NY Jewish community has largest concentration of Section 8 housing
If you think welfare benefits such as Section 8 housing are used mostly by Black people in New York City, you would be wrong. An ultra-orthodox Jewish community in the South Williamsburg section of New York has been the beneficiary of a substantial number of Section 8 vouchers. Shockingly, the neighborhood is considered wealthy and the property in the area highly valuable. Despite this, the city issued 3,296 housing vouchers geared specifically for the Hasidic community.
Real estate development in this area for Hasidic Jews started in the 1990s with developers renovating warehouse and buildings. The renovated buildings were made into residential apartments, which were only marketed and advertised to the Hasidic community. The ads for the apartments were printed in Yiddish and posted only in Yiddish newspapers. Yiddish is only spoken by members of the Hasidic community, and advertising the available government-subsidized apartments in this language was deemed a violation of the Fair Housing Act standards. According to the NY Daily News, people holding vouchers for these prized apartments would pay additional money under the table to the landlords in a scheme that led to defrauding the Section 8 program. In 2012, a well-known rabbi and his brother were charged with defrauding the program of $220,000 in a time period that spanned 15 years.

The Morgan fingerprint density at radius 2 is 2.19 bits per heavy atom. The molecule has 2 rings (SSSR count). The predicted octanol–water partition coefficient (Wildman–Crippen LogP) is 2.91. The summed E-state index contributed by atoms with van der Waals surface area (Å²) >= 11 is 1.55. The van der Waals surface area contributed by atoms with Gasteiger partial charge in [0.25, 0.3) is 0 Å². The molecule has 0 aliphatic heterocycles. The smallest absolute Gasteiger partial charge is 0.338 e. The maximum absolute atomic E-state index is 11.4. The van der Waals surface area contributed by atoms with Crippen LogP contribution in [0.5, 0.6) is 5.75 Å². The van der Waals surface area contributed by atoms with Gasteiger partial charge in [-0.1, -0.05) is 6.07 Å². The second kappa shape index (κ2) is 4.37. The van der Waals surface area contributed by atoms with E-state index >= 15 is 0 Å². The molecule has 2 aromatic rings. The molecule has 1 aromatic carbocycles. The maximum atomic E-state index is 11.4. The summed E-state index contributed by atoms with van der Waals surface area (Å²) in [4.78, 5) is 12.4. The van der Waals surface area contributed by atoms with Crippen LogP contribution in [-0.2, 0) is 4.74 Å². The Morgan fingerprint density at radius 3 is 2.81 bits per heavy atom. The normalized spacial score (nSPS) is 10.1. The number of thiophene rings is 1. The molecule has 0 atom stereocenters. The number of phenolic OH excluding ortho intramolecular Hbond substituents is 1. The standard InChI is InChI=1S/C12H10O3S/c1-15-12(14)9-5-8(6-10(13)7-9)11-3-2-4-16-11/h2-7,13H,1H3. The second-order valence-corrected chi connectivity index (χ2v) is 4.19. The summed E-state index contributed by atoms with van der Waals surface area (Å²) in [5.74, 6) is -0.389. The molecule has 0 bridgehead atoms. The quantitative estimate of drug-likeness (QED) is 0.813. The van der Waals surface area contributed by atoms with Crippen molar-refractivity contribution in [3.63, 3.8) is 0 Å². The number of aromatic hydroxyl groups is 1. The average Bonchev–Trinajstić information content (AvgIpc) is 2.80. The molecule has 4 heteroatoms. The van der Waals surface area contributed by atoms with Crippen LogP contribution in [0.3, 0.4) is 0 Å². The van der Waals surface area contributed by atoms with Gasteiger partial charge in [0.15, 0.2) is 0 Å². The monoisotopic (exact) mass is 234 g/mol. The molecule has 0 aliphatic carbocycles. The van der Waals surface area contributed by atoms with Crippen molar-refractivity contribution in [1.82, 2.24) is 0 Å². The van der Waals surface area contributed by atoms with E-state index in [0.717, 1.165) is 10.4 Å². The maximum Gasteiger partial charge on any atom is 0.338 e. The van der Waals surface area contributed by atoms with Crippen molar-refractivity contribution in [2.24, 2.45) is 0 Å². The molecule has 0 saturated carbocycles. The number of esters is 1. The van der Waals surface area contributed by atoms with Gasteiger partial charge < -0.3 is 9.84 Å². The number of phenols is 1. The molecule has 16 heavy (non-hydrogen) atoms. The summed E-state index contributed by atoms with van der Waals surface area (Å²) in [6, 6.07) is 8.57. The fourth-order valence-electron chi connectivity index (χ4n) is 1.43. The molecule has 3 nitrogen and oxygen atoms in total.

New York City has the highest number of Section 8 vouchers in the country with 123,000 vouchers issued. But the Jewish community of South Williamsburg has a 30 percent concentration of Section 8 residents. The community is home to wealthy residents who work in diamond trading, real estate and the stock market as well as poorer residents who are mostly religious scholars. The number of tenants on Section 8 has grown over the years and led to the expansion of the community into an area that was normally Black or Latino in the past. However, the program has defenders who believe Section 8 vouchers are needed in the neighborhood because real estate prices are so high and many can’t afford to live in the tight-knit Hasidic community.